There is a telling scene at the start when neither George nor Kevin can read notices on the board and both make excuses as to why, excuses the illiterate probably make every day – forgotten glasses, new contact lenses or whatever excuse will suffice.

And then Kevin has a permanent hand injury, prominently bandaged, caused by any manner of fanciful events he makes up on the spur of the moment, an injury which conveniently prevents him from being able to write.


Rick Quarmby gives us a sad, outsider of a figure. The only one of his family with a job, who has been cast adrift into a hostile world by the suspension of Horace, who might have been a thief, but was Kevin’s protection.

He give the impression he is getting on just fine and doesn’t need to read or write to carry on with his life. Letters and forms can be ignored and promotion to head caretaker when Horace is finally sacked is a mere formality, at least in his world. Alone though there is frustration, anger and even a shame which prevents him asking for help.

While George, whose vocabulary is gleaned from listening to Radio 4, accepts his lot and wants to do something about it and Thelma lives in fear she will be exposed as the backward person she was always told she was, Kevin, who shows flashes of aptitude when it comes to words, rails against society and a system which, in all honesty, has let him, and Thelma and before them George down.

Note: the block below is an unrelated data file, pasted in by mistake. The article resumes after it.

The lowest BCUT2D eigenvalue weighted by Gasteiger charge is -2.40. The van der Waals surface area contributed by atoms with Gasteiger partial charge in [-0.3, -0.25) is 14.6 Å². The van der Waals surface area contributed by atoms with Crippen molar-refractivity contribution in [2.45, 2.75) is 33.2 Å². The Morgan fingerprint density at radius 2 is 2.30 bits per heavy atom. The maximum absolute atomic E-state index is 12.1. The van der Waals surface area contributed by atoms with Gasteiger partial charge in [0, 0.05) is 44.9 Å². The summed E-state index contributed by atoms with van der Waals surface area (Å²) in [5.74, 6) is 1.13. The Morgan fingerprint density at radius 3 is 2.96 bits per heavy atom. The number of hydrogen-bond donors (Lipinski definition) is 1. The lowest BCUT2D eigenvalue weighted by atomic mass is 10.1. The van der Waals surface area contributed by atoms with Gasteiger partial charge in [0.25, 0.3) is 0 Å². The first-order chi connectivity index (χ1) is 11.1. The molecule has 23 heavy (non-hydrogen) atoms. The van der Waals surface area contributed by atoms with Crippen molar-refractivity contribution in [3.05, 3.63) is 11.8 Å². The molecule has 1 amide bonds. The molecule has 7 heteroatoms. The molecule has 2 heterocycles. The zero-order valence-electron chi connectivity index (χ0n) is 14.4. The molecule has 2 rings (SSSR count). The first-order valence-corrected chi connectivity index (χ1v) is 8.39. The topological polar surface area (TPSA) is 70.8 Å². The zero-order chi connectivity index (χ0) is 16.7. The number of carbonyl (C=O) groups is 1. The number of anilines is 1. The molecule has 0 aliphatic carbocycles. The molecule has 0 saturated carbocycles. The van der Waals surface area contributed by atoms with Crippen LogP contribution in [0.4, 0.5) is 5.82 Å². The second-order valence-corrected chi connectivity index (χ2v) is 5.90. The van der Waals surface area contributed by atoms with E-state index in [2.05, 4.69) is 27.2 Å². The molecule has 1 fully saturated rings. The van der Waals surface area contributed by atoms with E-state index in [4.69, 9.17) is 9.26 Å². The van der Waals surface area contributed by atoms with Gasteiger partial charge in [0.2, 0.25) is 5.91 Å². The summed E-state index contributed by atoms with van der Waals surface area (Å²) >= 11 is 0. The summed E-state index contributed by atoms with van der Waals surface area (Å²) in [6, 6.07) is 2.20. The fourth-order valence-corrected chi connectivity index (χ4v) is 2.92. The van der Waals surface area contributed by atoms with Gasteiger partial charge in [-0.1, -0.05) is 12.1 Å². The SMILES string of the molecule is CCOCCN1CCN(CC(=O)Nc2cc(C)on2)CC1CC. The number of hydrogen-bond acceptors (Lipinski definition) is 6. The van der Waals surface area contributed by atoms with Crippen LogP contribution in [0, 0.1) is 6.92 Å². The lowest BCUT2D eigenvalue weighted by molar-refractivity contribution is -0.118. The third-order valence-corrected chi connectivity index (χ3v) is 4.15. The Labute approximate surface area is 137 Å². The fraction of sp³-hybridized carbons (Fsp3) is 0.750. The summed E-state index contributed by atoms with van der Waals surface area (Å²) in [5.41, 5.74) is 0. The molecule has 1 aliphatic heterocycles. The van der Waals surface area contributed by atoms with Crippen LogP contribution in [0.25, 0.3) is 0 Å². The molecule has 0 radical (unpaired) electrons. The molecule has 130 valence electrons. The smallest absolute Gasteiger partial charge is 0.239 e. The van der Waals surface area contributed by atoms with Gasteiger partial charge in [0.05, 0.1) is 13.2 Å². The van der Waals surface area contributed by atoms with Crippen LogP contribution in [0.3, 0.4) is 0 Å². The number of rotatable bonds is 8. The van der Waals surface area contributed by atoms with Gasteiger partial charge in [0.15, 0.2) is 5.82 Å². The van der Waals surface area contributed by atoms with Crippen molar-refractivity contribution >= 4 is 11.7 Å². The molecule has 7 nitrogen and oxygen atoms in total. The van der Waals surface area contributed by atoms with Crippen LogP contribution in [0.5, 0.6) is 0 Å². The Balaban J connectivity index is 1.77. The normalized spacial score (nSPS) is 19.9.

Although he does have some respect for Joyce which perhaps delineates the division of the classes in one sentence. "She's a decent women. She's got Marks & Spencer labels all over her."

Joyce and Kevin give us the two explosions of emotion in the play, he at his frustration of a world where he is an outsider and she at Kevin after he sexually assaults Thelma in a crude, jokey, lads’ sort of way.

As a play it has plenty of laughs as well as some well mangled words, Thelma declaring that her arrival in this world was unplanned – “ I was an afterbirth’, she explains. But it also has a lot of compassion and sympathy for a discarded underclass in society – even Joyce’s class has been abandoned, forced to sit on tiny chairs in the crèche, the only room available.

A mention here for a clever, simple set, which gives us the classroom, complete with Wendy house,  and caretaker’s reception desk which are separated effectively by imagination, lighting and paint colour on the walls.

There are plenty of laughs and, apart from Kevin’s outburst that the likes of middle class Joyce will need to look out when the revolution comes, there is no hint of politics or preaching, yet there is an underlying, unspoken indignation, that a civilised society can abandon illiterates.

The play was written by Townsend to give them a voice, and yes it is the Adrian Mole Sue Townsend who died last year. She is best known for her nine novels and one play about Adrian Mole but she wrote six other novels as well as two non-fiction books and 11 other plays.

And it is a strange phenomenon that while GCSE A* to C passes in English have gone up 30 per cent in the past 10 years the underlying level of adult illiteracy has remained unchanged.

Latest estimates put the number of functionally illiterate adults in Britain at between six and eight million and of those up to three million are, for all practical purposes, totally illiterate.

All of which, sadly, makes Moorpool’s production as relevant today as it was in 1983. Dan Birch has done a fine job on his directing debut keeping up a comfortable pace with the help of an excellent cast who develop an enjoyable and entertaining stage chemistry. The curtain rose and everything just clicked. To 16-05-15

Roger Clarke